draft-ietf-roll-applicability-template-00.txt   draft-ietf-roll-applicability-template-01.txt 
Network Working Group M. Richardson Network Working Group M. Richardson
Internet-Draft SSW Internet-Draft SSW
Intended status: Informational March 11, 2013 Intended status: Informational June 27, 2013
Expires: September 12, 2013 Expires: December 29, 2013
ROLL Applicability Statement Template ROLL Applicability Statement Template
draft-ietf-roll-applicability-template-00 draft-ietf-roll-applicability-template-01
Abstract Abstract
This document is a template applicability statement for the Routing This document is a template applicability statement for the Routing
over Low-power and Lossy Networks (ROLL) WG. This document is not over Low-power and Lossy Networks (ROLL) WG. This document is not
for publication, but rather is to be used as a template. for publication, but rather is to be used as a template.
Status of this Memo Status of this Memo
This Internet-Draft is submitted in full conformance with the This Internet-Draft is submitted in full conformance with the
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Internet-Drafts are working documents of the Internet Engineering Internet-Drafts are working documents of the Internet Engineering
Task Force (IETF). Note that other groups may also distribute Task Force (IETF). Note that other groups may also distribute
working documents as Internet-Drafts. The list of current Internet- working documents as Internet-Drafts. The list of current Internet-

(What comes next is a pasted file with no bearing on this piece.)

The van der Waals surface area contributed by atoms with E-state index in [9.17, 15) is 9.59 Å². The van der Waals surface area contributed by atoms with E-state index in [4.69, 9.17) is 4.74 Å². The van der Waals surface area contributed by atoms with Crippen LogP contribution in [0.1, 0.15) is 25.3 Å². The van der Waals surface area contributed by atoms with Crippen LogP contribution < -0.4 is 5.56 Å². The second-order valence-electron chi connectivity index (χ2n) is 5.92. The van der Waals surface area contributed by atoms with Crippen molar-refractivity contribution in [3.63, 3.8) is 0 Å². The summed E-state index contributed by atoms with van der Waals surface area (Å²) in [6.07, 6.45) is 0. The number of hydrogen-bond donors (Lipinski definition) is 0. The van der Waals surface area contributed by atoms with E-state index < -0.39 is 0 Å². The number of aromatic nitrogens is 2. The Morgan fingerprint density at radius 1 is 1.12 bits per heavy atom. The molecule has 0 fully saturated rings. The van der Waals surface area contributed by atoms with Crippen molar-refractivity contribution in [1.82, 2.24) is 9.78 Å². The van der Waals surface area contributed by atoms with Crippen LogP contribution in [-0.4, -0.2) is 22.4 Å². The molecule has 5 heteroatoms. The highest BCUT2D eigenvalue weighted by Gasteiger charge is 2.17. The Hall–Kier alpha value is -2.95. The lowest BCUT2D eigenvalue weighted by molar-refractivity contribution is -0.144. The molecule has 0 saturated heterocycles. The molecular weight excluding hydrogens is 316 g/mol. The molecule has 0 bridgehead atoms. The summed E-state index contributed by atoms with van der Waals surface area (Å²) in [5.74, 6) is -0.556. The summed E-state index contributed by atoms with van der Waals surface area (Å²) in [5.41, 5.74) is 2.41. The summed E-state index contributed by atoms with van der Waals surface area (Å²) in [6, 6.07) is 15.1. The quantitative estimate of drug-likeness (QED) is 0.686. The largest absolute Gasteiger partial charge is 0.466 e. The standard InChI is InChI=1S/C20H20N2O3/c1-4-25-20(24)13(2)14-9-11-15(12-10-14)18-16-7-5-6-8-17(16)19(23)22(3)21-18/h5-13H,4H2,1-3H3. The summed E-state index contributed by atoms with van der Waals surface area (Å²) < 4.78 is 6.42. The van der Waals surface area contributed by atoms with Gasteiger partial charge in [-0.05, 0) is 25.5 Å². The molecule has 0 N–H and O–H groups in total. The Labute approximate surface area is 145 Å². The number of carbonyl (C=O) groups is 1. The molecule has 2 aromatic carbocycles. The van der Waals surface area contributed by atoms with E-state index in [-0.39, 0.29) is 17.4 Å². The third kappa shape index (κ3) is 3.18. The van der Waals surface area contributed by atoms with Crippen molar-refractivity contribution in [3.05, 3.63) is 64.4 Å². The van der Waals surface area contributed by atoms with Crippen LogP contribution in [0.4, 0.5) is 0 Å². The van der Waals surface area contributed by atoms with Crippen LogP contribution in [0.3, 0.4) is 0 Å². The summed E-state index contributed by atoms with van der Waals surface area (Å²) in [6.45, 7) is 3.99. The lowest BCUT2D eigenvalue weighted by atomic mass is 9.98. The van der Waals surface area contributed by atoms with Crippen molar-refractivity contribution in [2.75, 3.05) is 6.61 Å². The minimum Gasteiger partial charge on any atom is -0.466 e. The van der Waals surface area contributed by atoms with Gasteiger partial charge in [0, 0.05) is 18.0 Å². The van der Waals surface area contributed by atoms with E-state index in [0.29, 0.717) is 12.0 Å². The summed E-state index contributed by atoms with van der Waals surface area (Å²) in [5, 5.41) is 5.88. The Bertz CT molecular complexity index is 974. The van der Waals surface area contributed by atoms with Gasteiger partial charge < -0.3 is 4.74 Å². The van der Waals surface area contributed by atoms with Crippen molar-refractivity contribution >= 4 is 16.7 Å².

Drafts is at http://datatracker.ietf.org/drafts/current/. Drafts is at http://datatracker.ietf.org/drafts/current/.
Internet-Drafts are draft documents valid for a maximum of six months Internet-Drafts are draft documents valid for a maximum of six months
and may be updated, replaced, or obsoleted by other documents at any and may be updated, replaced, or obsoleted by other documents at any
time. It is inappropriate to use Internet-Drafts as reference time. It is inappropriate to use Internet-Drafts as reference
material or to cite them other than as "work in progress." material or to cite them other than as "work in progress."
This Internet-Draft will expire on September 12, 2013. This Internet-Draft will expire on December 29, 2013.
Copyright Notice Copyright Notice
Copyright (c) 2013 IETF Trust and the persons identified as the Copyright (c) 2013 IETF Trust and the persons identified as the
document authors. All rights reserved. document authors. All rights reserved.
This document is subject to BCP 78 and the IETF Trust's Legal This document is subject to BCP 78 and the IETF Trust's Legal
Provisions Relating to IETF Documents Provisions Relating to IETF Documents
(http://trustee.ietf.org/license-info) in effect on the date of (http://trustee.ietf.org/license-info) in effect on the date of
publication of this document. Please review these documents publication of this document. Please review these documents
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Table of Contents Table of Contents
1. Introduction . . . . . . . . . . . . . . . . . . . . . . . . . 4 1. Introduction . . . . . . . . . . . . . . . . . . . . . . . . . 4
1.1. Requirements Language . . . . . . . . . . . . . . . . . . 4 1.1. Requirements Language . . . . . . . . . . . . . . . . . . 4
1.2. Terminology . . . . . . . . . . . . . . . . . . . . . . . 4 1.2. Terminology . . . . . . . . . . . . . . . . . . . . . . . 4
1.3. Required Reading . . . . . . . . . . . . . . . . . . . . . 4 1.3. Required Reading . . . . . . . . . . . . . . . . . . . . . 4
1.4. Out of scope requirements . . . . . . . . . . . . . . . . 4 1.4. Out of scope requirements . . . . . . . . . . . . . . . . 4
2. Deployment Scenario . . . . . . . . . . . . . . . . . . . . . 5 2. Deployment Scenario . . . . . . . . . . . . . . . . . . . . . 5
2.1. Network Topologies . . . . . . . . . . . . . . . . . . . . 5 2.1. Network Topologies . . . . . . . . . . . . . . . . . . . . 5